Skip to main content

The Midday Brief: April 30, 2010

Your afternoon reading.

Former Alaska Gov. Sarah Palin at a campaign event for Gov. Rick Perry in 2010.

Your afternoon reading:

• "Former GOP vice presidential nominee Sarah Palin shared the spotlight Thursday with Republican Gov. Rick Perry at a private fundraiser for Heroic Media, a nonprofit organization that advertises alternatives to abortion and hoped to raise $500,000 from the event." — Palin and Perry, together again.Houston Chronicle

• "Rep. Gene Green, D-Houston, wants new vehicles sold in the United States to be equipped with event data recorders to help federal authorities track the causes of highway accidents." — Delegation Watch: Jackson Lee wants congressional inquiry into oil rig explosionTexas on the Potomac

• "Flies buzz everywhere and the stench is overwhelming as biologist Lyndsey Howell stops to analyze the remains of yet another endangered sea turtle washed up from the Gulf of Mexico." — Many endangered turtles dying on Texas Gulf Coast — Associated Press

• "Army prosecutors have sent a notice that they plan to seek the death penalty against Maj. Nidal Malik Hasan, accused of the Fort Hood shootings, according to Hasan’s attorney, John Galligan." — Report: Military to seek death penalty against HasanStars and Stripes

New in The Texas Tribune:

• "Judge Sharon Keller isn’t as meticulous on her personal finance reports as she is particular about court closing time, the Texas Ethics Commission found today."  — TribBlog: Sharon Keller Gets Record Ethics Fine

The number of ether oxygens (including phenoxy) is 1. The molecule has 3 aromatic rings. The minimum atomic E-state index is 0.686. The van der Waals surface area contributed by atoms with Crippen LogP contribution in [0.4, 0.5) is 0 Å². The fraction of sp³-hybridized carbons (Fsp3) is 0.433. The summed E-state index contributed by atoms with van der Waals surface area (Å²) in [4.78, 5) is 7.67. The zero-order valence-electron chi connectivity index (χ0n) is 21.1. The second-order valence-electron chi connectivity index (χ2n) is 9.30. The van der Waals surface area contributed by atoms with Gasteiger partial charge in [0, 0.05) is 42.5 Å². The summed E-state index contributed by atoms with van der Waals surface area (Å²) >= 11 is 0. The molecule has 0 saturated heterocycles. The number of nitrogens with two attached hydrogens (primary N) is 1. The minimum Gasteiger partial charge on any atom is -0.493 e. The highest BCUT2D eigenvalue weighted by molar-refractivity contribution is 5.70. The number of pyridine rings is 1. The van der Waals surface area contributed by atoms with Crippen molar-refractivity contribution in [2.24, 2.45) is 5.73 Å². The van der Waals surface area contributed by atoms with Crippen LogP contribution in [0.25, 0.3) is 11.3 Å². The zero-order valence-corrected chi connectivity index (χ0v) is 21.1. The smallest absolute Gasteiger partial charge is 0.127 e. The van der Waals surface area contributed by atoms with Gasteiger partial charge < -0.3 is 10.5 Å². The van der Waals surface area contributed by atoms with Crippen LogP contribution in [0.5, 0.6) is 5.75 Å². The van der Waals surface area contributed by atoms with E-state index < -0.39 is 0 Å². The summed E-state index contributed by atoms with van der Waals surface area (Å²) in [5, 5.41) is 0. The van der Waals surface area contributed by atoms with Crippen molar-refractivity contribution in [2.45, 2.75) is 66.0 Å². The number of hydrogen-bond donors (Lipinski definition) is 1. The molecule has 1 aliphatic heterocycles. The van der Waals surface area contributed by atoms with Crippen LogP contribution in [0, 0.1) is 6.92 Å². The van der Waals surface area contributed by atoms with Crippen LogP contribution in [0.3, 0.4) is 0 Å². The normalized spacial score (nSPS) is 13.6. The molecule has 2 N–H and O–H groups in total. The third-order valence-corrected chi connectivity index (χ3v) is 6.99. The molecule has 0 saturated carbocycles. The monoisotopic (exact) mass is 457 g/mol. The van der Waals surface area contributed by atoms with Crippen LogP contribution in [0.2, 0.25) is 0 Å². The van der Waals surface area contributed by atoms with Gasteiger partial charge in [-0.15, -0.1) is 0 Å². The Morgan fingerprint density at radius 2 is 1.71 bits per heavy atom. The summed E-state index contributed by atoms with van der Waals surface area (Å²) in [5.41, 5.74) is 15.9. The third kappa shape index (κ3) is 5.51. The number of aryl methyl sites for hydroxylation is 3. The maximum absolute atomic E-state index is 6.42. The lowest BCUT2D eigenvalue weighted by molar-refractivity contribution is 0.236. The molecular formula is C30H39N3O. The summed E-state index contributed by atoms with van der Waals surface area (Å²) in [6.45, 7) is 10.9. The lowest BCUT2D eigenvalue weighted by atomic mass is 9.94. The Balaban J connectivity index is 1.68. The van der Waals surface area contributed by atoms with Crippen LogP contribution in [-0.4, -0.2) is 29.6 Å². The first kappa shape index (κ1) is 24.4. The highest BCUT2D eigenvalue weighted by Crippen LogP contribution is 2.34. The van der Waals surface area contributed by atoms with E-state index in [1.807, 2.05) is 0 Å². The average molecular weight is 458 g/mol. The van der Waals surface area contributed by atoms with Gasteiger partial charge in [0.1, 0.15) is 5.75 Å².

• "Billionaire oilman Clayton Williams Jr. is firing back at critics who claim his latest project — to pump trillions of gallons of water from the Edwards-Trinity Aquifer — will diminish the water supply in Pecos County and South Texas. And he's armed with the results of a $600,000 geological study that his allies say proves his case." — Is Claytie Williams All Wet?

• "Crossed signals between the U.S. Census Bureau and Rio Grande Valley legislators earlier this month raised concerns about the approach to counting the mostly rural, poverty-stricken colonias of South Texas. But state and federal lawmakers and local community organizations say they're working together to smooth over tensions." — Counting the Colonias

Support public-service journalism that gets the context right

Yes, I'll donate today